The Deaconess Foundation’s Housing First principle raises interest abroad


Finland is the only EU country where the number of homeless people is decreasing. The Housing First principle has proved that it works, as was also stated by Emmanuelle Wargon, the French Minister Delegate for Housing, who visited the Deaconess Foundation.

A group of people standing.

Minna Kiviaho, Area Manager at Deaconess Foundation’s Hoiva, Emmanuelle Wargon, French Minister Delegate for Housing, and Olli Holmström, CEO of the Deaconess Foundation, had a discussion on homelessness. In the background, the Hia housing unit, which offers enhanced service housing and demanding enhanced service housing for 19 residents.

French Minister Delegate for Housing, Emmanuelle Wargon, visited the Deaconess Foundation in Helsinki on Thursday, 10 February to learn more about the Housing First work of the Deaconess Foundation’s Hoiva. The visit took place at the initiative of Minister Wargon.

“We are very pleased to have been able to present our work for eradicating homelessness to Minister Wargon. The visit is another indication that Finnish Housing First work is also seen as important elsewhere in the world and that there is a desire to draw inspiration from it”, says Olli Holmström, CEO at the Deaconess Foundation.

According to statistics by ARA, the Housing Finance and Development Centre of Finland, there were around 4,340 homeless people in Finland in 2021.

“At the moment, Finland is the only EU country where the number of homeless people is decreasing. This good development has not happened by chance, as there are many actors who have done systematic work for years now to eradicate homelessness”, Holmström continues.

From emergency accommodation to permanent housing

The Housing First principle starts with the idea that having a home is a basic right that you don’t have to earn. Housing is also the basis for a person’s rehabilitation and that’s why, for instance, non-substance use cannot be set as a condition for getting a home.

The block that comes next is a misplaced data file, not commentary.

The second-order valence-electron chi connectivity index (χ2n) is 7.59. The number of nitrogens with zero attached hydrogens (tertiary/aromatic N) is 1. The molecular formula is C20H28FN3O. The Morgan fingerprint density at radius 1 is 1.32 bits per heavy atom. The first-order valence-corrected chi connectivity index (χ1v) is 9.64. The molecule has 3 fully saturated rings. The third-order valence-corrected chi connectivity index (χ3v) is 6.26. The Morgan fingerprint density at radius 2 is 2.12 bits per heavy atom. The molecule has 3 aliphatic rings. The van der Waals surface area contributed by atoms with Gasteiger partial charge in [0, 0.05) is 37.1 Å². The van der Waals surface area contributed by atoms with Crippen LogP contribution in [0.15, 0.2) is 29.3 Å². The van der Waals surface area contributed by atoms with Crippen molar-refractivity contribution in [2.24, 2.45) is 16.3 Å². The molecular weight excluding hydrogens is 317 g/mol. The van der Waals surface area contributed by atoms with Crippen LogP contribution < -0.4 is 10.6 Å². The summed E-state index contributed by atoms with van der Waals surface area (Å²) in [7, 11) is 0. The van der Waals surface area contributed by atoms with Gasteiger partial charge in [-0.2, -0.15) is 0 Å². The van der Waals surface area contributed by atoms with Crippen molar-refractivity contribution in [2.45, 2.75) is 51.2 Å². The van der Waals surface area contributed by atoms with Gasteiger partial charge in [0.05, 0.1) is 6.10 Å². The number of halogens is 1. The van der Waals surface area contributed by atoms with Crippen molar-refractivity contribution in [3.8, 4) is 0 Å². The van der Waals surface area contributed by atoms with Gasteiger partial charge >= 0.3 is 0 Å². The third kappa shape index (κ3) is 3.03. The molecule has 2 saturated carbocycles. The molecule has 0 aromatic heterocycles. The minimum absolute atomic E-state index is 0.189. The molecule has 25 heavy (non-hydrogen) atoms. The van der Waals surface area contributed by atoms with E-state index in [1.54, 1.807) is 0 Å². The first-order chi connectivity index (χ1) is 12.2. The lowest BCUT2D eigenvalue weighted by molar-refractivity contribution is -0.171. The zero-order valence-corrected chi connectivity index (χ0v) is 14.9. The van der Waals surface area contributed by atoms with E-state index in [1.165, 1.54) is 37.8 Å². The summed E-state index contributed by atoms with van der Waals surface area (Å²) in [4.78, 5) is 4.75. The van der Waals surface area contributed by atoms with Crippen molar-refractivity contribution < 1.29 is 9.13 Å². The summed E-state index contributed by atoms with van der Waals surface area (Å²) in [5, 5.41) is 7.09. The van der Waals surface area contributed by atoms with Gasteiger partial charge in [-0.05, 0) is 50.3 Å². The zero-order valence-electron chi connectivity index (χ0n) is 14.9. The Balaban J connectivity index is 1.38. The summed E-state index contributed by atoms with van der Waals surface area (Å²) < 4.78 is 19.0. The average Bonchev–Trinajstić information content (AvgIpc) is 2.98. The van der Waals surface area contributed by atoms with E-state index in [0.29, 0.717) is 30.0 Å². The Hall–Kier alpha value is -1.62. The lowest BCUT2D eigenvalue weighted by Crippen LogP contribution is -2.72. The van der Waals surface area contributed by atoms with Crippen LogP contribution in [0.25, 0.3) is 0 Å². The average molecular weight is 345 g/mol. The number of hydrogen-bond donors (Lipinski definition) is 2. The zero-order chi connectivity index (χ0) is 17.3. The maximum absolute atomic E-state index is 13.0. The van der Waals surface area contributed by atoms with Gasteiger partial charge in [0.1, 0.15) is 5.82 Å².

On the other hand, housing alone is not enough, but varying degrees of support is also required after that.

“That is why Finland has developed a model for work to combat homelessness, which includes the strong, multidisciplinary expertise of our personnel as well as increasing customer inclusion”, says Minna Kiviaho, Area Manager at Deaconess Foundation’s Hoiva.

Minister Emmanuelle Wargon and her entourage became acquainted with the Hia housing unit, which offers enhanced service housing. The minister was impressed with what she saw.

“We have the same problems in eliminating homelessness, but work in Finland was begun earlier and you already have some more experience on this”, Minister Wargon said at the event.

Kiviaho and Holmström emphasise that temporary emergency accommodation is not a sustainable solution for eradicating homelessness, but that permanent, affordable housing solutions are required. This is also the most advantageous solution from the point of view of society.

“It has been calculated that providing housing for one long-term homeless person saves approximately EUR 15,000 of society’s resources annually, for example, in the form of reduced healthcare costs. Not to mention the human effects involved in eliminating homelessness”, Holmström says.

Nainen ja mies katsovat kameraan maskit kasvoillaan.

Policy Officer Magdalena Bordagorry from the Eurodiaconia network also participated in the visit. Markus Karvinen, Unit manager at Deaconess Foundation’s Hoiva, provided a tour of the Women’s housing unit which provides a home for 28 former homeless women.

More information:

Olli Holmström, CEO of the Deaconess Foundation
phone + 358 50 483 6313,

Minna Kiviaho, Area Manager at Deaconess Foundation’s Hoiva
phone +358 50 502 7574,

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